Quantitative HIV antibody (Ab) levels may be useful for screening for viral suppression or residual, cell-associated HIV DNA levels in children receiving antiretroviral therapy (ART), according to a study recently published in Clinical Infectious Diseases.

HIV-related morbidity and mortality in children are drastically reduced through use of combination ART. Early ART initiation in children before age 3 to 6 months is particularly effective for long-term control of HIV replication, reducing HIV-related illnesses and mortality, and preserving immune functions. However, methods for quantifying plasma HIV RNA and peripheral blood mononuclear cell (PBMC)‑associated HIV DNA in children are logistically challenging and expensive, especially in settings with limited resources. Previous studies have suggested that children who achieve durable virologic suppression after early (age <3 months) ART have very low levels PBMC-associated HIV DNA, and the majority lack persistent HIV IgG antibodies; children who initiate treatment after age 3 to 6 months have higher levels of PBMC-associated HIV DNA and remain HIV Ab-positive. Therefore, this study measured serial plasma HIV-specific Ab levels in children who initiated ART before age 2 years, and evaluated their relationships to peripheral blood HIV DNA and RNA levels (ClinicalTrials.gov identifier: NCT00000872).

A total of 66 children aged 0 to 24 months were included and grouped by HIV infection status, age at ART initiation (age <3 months, early therapy; or age >3 months to 2 years, late therapy), and response to ART (responder or nonresponder). Investigators also included 20 children who did not have HIV, but who were born to mothers with HIV, as control participants. Plasma IgG Ab levels were serially measured using quantitative enzyme-linked immunosorbent assays and were directed against several markers: HIV envelope (gp160, gp41), gag (caspid, p24; matrix, p17), reverse transcriptase (p66/51), and integrase (p31).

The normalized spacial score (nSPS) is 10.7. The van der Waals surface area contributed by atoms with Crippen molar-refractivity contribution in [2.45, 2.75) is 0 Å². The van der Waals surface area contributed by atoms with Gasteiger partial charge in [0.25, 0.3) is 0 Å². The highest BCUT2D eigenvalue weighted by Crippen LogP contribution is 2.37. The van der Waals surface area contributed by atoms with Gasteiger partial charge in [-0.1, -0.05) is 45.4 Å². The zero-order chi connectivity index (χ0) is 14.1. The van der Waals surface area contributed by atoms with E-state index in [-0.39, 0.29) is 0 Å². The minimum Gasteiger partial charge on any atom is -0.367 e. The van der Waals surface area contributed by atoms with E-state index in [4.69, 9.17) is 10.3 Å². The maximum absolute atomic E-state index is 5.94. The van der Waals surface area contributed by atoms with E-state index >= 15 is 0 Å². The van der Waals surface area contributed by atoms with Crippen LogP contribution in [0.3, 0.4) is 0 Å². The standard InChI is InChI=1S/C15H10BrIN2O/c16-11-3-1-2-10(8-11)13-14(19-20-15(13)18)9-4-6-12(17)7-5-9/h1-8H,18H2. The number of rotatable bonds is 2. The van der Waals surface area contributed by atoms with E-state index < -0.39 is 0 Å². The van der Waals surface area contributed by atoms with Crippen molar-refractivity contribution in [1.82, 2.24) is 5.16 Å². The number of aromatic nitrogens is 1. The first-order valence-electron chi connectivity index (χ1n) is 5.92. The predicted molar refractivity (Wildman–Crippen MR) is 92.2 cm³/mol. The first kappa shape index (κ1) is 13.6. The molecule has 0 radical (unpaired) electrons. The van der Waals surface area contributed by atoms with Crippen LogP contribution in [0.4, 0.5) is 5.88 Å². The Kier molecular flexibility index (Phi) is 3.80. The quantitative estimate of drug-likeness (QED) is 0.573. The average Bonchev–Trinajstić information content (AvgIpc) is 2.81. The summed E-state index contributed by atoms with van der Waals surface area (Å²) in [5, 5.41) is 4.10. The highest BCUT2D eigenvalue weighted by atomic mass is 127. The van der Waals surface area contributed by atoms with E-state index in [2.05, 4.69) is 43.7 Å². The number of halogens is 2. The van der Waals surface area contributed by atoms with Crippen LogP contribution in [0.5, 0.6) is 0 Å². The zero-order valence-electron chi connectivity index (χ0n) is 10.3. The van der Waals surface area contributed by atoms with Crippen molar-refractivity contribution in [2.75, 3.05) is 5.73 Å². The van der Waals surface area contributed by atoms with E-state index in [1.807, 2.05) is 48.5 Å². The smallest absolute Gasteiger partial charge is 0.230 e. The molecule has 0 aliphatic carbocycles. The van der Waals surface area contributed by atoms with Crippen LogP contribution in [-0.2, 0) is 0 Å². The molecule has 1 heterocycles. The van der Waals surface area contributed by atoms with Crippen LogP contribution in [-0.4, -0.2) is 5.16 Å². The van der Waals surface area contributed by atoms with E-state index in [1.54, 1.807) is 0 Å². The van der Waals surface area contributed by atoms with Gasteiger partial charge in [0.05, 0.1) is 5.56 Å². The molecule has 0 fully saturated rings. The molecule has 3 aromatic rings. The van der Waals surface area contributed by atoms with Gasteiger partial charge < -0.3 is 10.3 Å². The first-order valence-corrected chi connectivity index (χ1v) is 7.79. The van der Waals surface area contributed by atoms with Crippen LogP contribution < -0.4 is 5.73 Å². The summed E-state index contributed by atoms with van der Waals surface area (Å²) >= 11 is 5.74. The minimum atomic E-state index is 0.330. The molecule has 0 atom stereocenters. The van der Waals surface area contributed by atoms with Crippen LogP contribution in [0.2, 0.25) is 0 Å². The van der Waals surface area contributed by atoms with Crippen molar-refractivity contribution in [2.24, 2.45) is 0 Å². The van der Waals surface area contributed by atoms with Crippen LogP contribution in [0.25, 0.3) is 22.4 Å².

Baseline anti-gp160, anti-RT, anti-p24, and anti-p17 levels were similar across all groups. In the control group, baseline anti-gp41 Ab levels were significantly higher than in both groups of participants who responded to ART (both early-treatment and late-treatment recipients), as well as children in the nonresponder group (P =.002). Baseline anti-p31 Ab levels were also significantly higher than in the late treatment-responder group (P =.008) and the nonresponder group (P =.04). The decline of HIV Ab rates in the early treatment-responder group were similar to those in the control group for all specificities except p17 (P =.01). Further, for all tested Ab specificities, Ab decline rates in the late treatment-responder group and the nonresponder group were significantly slower than in the control group. After age 1 year, p31 and p17 Ab levels were significantly associated with HIV RNA levels (P <.001); Ab levels to gp160 and gp41 were significantly associated with cell-associated HIV DNA levels (P <.001 for both).

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Overall, the study authors concluded that, “Since the measurement of quantitative HIV-1 Ab levels requires small blood volumes and is generally more rapid, less expensive, and less technically-intensive than the measurement of HIV-1 nucleic acids, the measurement of quantitative antibodies may also be useful for screening for virologic suppression and HIV-1 DNA persistence in early-treated children in limited-resource settings.”

Disclosure: K Luzuriaga has received compensation from Gilead for consulting, outside the submitted work.

Reference

McManus M, Henderson J, Gautam A, et al. Quantitative human immunodeficiency virus (HIV)-1 antibodies correlate with plasma HIV-1 RNA and cell-associated DNA levels in children on antiretroviral therapy [published online September 5, 2018]. Clin Infect Dis. doi: 10.1093/cid/ciy753